As noted above, the spacer material 50 passes through a pretreater 300 prior to being laminated to an adhesive surface of a membrane. In this regard, it has been recognized that many spacer materials, in particular, closed-cell foams, may include surfaces that are not well suited for adherence. For instance, many extruded foams include a release agent within their mixture and/or that is applied to a die utilized to extrude the foam. Such release agent may reduce the ability to adhere foam to other surfaces. Further, it will be recognized that plastics and/or polymers typically have a chemically inert and nonporous surface with low surface tensions. That is, these substances are typically non-receptive to bonding with other materials. Accordingly, as spacer materials are often extruded and/or made of plastics and polymers, if left untreated prior to lamination, the spacer material 50 may delaminate from the membrane. Accordingly, it has been determined that is its desirable to pre-treat (i.e., prior to lamination) at least the contact surface of the spacer material to improve adherence with the adhesive sheet member.

In one arrangement, the pretreater includes a bath and squeegee system that allows for alcohol, acids or other chemicals to be applied to the surface of the spacer material and then removed. Such treatment may allow for removing release agents from the surface of the spacer material 50 and/or for etching the surface (e.g., roughening the surface) of the material to improve adhesion qualities.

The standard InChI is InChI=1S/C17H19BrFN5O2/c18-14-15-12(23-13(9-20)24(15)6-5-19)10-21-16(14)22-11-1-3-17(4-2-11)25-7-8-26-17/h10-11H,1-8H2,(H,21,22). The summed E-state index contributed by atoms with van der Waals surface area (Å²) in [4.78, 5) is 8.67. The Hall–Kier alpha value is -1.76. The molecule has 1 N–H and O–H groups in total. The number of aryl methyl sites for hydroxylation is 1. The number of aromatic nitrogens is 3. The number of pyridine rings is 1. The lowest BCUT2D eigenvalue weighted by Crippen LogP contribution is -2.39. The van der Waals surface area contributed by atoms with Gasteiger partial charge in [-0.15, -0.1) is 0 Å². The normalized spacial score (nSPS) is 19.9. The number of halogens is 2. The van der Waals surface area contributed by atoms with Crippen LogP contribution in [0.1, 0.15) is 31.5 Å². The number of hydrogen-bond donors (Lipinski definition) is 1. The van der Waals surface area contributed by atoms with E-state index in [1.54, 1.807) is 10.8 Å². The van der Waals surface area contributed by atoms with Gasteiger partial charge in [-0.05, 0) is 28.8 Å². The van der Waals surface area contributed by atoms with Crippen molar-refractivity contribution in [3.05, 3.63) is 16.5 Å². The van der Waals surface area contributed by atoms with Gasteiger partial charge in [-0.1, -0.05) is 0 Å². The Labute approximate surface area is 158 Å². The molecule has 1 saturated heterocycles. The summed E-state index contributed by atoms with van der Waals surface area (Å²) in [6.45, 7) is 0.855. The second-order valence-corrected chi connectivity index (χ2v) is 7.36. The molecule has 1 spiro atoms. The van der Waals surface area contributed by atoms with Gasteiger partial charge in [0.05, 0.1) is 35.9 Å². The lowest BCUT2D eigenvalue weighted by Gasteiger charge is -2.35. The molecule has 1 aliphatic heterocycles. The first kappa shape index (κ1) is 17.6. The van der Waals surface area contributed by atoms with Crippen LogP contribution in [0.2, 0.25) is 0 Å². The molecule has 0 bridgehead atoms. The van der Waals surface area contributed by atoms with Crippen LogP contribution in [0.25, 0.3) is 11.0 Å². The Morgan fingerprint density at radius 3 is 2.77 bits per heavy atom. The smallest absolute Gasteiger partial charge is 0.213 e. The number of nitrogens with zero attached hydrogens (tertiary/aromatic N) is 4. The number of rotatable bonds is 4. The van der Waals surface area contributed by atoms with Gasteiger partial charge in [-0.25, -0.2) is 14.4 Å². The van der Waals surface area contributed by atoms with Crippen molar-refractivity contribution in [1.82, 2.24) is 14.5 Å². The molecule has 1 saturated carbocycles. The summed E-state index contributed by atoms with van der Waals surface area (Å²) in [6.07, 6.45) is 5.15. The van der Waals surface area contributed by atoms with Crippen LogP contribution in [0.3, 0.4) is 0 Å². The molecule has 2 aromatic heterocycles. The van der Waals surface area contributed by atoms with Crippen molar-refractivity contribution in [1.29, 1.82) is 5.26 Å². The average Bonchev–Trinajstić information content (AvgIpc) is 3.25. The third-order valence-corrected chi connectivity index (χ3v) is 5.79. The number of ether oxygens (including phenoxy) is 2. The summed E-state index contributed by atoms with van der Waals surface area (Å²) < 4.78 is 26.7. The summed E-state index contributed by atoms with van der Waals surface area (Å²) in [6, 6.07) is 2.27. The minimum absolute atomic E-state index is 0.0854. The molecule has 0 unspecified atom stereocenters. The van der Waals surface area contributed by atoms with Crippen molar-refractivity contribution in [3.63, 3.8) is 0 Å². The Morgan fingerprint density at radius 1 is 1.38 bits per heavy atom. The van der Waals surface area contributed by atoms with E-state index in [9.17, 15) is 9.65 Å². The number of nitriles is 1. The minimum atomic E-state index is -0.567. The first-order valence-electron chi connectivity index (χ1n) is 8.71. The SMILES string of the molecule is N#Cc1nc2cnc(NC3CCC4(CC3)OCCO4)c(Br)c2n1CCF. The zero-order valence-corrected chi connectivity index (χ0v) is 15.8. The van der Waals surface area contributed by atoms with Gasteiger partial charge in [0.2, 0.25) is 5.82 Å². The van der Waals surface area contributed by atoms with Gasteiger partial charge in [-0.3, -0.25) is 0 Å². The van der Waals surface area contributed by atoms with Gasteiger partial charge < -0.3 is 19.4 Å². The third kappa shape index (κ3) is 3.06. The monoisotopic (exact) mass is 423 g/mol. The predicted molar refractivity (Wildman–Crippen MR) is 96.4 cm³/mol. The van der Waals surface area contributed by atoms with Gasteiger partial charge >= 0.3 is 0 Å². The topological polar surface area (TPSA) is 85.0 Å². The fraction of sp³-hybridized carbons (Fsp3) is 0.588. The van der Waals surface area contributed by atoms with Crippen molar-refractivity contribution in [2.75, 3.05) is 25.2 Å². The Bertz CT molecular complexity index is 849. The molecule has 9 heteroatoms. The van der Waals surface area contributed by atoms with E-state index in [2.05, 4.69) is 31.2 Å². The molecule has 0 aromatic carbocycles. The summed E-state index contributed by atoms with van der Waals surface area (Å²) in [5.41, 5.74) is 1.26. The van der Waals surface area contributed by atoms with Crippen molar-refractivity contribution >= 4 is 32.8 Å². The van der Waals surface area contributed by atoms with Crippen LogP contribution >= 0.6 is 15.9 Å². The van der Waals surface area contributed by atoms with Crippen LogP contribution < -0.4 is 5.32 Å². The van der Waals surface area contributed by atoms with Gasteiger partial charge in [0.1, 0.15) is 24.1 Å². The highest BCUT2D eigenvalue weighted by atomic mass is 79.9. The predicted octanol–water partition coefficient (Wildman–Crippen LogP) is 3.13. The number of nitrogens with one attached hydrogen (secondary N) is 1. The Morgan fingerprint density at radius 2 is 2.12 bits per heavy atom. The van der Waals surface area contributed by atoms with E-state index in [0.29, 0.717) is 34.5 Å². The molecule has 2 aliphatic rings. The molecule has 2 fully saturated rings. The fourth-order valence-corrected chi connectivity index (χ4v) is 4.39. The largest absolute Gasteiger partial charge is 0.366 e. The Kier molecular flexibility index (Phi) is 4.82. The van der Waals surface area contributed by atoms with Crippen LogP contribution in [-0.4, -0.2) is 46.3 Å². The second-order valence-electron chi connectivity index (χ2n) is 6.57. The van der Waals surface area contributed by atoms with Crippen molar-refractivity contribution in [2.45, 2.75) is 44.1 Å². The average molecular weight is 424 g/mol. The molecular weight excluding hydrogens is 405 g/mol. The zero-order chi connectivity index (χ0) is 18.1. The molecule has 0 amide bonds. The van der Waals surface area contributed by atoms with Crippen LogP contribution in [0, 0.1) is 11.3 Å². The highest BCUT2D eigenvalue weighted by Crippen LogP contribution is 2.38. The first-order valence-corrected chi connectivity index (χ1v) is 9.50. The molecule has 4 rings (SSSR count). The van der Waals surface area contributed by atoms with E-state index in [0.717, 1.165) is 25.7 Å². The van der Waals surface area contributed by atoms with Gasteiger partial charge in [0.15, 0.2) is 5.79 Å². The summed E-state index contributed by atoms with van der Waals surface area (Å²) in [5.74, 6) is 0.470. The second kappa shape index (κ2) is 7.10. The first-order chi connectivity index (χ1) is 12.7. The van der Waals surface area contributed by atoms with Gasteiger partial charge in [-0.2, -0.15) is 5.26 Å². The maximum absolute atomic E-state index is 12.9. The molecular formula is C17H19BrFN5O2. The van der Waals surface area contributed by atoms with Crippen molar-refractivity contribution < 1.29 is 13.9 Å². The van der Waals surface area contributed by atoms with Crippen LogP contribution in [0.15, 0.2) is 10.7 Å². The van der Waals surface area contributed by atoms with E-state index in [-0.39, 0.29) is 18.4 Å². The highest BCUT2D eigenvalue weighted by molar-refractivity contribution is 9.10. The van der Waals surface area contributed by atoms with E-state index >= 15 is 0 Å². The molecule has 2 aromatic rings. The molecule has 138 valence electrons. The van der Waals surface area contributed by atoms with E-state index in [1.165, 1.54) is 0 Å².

In another arrangement, the pretreater includes a carona treatment process. In this regard, a carona surface treatment may be utilized to improve the adhesion of the surface of the spacer material. The carona treating system is designed to increase the wettability and adhesion of a surface of the spacer material. Typically, the system includes two components—a power supply and a treater station. The power supply accepts electrical power and converts it into single-phase high frequency power that is supplied to the treater station. This power is then applied to the surface of the spacer material through an air gap by a pair of electrodes (not shown). Typically, one of the electrodes is disposed above the surface of the spacer material, and the other electrode, formed as a roller, supports the spacer material relative to a ground potential. The side of the spacer material facing the electrode receives the electrical discharge energy as the material is drawn over the support roller. Typically, after such treatment, the surface of the spacer material 50 is roughened to allow for improved adhesion to the bottom surface of the combined membrane 60. As will be appreciated, performing a surface treatment of the spacer material in-line simplifies the process of forming the membrane 10.